To determine the network infrastructure priorities of Canadian companies, Telstra and Pulse (a 30,000-member online community) recently surveyed 100 technology decision-makers. 


A company’s competitive edge is directly related to its digital infrastructure. According to the latest McKinsey Global Survey on digital strategy:

– The pandemic has changed the pace of business, and the companies with higher technological capability will prevail.

– Most companies will need to build new digital businesses to remain economically viable in 2023.


Crucial component


Companies who are already on the digital path – and may wish to expand their operations worldwide – will need to invest in digital infrastructure if they are going to build momentum.


Schaffer explained that if data, security and e-commerce technologies comprise an organization’s branches, its network infrastructure is its root. Companies should never assume it is running well because their network is up and running, but this is not always the case. The Telstra-Pulse study shows that security, data analytics, and customer experience may live in business leaders’ minds, but each depends on a stable and trouble-free network.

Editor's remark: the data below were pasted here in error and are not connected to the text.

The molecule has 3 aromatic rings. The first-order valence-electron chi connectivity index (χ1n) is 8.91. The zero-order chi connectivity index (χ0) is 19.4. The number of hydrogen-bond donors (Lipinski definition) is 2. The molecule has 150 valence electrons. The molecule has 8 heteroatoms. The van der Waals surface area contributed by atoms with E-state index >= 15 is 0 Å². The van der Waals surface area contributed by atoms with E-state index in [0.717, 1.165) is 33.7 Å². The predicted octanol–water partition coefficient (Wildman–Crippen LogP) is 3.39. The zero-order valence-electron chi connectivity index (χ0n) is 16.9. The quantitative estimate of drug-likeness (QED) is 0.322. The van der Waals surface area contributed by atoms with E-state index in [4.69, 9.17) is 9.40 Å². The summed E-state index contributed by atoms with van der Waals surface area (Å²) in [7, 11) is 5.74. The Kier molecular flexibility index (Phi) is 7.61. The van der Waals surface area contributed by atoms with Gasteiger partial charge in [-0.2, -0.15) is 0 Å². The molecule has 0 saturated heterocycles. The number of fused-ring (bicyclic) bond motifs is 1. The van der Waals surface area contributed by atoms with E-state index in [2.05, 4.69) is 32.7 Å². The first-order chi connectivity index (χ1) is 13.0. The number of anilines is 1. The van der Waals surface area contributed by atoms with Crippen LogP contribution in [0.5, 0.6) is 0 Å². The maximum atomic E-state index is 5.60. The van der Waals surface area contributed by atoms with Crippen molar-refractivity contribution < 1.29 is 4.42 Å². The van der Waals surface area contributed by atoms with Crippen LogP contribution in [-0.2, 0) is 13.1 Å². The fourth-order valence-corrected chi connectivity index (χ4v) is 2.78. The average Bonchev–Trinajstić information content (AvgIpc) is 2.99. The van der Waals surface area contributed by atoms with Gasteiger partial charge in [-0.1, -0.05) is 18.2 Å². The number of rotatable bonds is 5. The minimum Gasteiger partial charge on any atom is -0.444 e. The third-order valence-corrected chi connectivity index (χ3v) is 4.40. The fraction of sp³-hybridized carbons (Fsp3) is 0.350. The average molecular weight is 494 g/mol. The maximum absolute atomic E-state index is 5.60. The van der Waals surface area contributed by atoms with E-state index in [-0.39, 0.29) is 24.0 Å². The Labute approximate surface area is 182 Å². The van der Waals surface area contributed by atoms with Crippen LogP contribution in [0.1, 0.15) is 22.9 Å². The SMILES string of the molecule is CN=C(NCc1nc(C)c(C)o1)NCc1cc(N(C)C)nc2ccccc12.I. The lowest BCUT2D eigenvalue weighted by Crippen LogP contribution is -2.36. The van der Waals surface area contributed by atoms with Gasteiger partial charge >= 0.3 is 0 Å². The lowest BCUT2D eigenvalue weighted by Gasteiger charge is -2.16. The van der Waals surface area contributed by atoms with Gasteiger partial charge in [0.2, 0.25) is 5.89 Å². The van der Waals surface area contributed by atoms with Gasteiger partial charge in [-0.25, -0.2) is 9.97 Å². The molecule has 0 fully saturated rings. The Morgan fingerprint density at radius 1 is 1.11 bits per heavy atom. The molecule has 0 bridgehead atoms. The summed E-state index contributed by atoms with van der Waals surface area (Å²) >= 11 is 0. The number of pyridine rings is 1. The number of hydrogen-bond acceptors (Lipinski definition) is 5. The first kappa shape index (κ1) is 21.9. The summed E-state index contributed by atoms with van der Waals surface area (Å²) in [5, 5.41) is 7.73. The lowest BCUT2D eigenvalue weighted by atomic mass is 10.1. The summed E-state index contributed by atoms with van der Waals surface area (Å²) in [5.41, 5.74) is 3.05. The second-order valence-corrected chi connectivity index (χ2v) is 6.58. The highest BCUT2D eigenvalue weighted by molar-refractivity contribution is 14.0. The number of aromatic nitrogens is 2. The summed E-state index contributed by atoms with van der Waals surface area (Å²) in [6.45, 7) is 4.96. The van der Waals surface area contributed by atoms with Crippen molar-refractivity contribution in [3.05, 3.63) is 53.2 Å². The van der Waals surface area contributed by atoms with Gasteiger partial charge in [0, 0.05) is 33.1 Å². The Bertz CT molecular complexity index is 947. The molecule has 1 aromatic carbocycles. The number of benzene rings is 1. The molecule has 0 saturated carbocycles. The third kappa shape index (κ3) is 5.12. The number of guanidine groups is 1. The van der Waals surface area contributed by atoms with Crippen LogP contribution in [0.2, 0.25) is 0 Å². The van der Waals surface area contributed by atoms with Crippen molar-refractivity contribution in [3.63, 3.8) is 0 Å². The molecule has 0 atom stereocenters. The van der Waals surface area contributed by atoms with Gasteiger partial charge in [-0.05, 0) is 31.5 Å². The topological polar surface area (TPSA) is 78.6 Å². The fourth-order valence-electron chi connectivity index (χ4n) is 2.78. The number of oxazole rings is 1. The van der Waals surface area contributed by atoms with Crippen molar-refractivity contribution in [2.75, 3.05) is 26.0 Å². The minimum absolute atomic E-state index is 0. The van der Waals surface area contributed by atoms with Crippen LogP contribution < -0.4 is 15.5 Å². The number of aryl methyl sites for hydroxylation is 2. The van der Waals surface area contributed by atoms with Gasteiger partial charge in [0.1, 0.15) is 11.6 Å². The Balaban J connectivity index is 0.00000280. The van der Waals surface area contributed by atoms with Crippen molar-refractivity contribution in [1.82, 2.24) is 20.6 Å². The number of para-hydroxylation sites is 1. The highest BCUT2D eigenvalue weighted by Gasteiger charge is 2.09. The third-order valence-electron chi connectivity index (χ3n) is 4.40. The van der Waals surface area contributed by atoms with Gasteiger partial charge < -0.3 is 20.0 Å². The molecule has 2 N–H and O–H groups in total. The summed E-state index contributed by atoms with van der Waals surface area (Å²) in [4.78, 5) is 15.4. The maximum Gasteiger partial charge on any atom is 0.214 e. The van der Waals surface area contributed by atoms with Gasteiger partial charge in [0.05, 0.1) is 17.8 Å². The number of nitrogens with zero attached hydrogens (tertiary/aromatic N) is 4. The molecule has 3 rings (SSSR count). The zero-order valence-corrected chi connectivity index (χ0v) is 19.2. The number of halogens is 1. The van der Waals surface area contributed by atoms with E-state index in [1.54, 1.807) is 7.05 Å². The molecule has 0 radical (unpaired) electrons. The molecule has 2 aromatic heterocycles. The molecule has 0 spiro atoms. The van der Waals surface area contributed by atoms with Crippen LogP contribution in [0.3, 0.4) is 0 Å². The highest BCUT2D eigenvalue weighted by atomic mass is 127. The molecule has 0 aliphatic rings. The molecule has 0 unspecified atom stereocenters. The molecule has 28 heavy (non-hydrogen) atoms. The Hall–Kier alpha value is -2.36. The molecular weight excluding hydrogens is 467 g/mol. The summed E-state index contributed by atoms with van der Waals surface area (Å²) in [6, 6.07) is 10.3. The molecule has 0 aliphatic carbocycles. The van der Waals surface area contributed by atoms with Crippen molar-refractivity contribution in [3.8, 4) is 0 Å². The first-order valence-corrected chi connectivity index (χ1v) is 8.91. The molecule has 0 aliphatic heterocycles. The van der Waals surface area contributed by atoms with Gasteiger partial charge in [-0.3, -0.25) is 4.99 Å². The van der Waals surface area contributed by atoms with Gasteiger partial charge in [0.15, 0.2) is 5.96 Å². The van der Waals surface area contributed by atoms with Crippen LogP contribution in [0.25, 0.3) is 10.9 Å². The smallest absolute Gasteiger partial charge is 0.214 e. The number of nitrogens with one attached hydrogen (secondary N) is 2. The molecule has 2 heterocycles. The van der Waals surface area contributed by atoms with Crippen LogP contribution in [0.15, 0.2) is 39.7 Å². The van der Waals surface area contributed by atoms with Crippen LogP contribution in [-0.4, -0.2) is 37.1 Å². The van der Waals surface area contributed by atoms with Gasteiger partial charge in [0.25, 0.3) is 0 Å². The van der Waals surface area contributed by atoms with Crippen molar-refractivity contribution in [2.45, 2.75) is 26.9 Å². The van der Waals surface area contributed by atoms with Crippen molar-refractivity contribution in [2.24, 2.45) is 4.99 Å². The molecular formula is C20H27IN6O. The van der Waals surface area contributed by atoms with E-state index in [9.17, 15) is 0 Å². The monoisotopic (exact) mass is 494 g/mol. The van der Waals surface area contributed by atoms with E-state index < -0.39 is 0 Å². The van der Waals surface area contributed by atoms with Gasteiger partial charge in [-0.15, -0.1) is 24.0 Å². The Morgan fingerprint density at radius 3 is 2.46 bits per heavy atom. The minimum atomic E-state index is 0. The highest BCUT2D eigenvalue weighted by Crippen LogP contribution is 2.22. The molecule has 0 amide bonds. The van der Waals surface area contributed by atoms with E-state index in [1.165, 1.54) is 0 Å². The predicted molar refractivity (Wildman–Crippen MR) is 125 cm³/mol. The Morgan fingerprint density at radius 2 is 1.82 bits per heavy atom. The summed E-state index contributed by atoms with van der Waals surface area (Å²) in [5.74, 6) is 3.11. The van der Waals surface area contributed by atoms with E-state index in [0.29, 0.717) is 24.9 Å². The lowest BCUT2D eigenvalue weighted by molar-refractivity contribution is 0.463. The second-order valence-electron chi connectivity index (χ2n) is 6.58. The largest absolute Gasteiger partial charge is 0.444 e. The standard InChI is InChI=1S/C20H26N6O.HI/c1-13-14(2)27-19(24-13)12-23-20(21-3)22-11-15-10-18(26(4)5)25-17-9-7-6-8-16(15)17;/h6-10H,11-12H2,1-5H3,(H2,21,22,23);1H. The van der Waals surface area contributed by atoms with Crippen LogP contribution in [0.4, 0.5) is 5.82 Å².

Now that Telstra has upgraded its infrastructure, it can offer services in Canada via its trans-Pacific submarine cable routes. As a result, companies doing business in Canada now have access to Telstra’s leading global network, which carries nearly a third of all traffic in Asia-Pacific.


Why Telstra? Here are just a few reasons:


– A massive and diverse subsea cable network 


There are more than 2,000 points of presence in more than 200 countries, and there are over 400,000 kilometers of submarine cable. 


– A deep understanding of the local market 


Telstra has teams of local experts in 11 markets in the Asia Pacific. 


– Experience and relationships 


Telstra’s customers benefit from its strong relationships with global technology providers and its local partners and channels.


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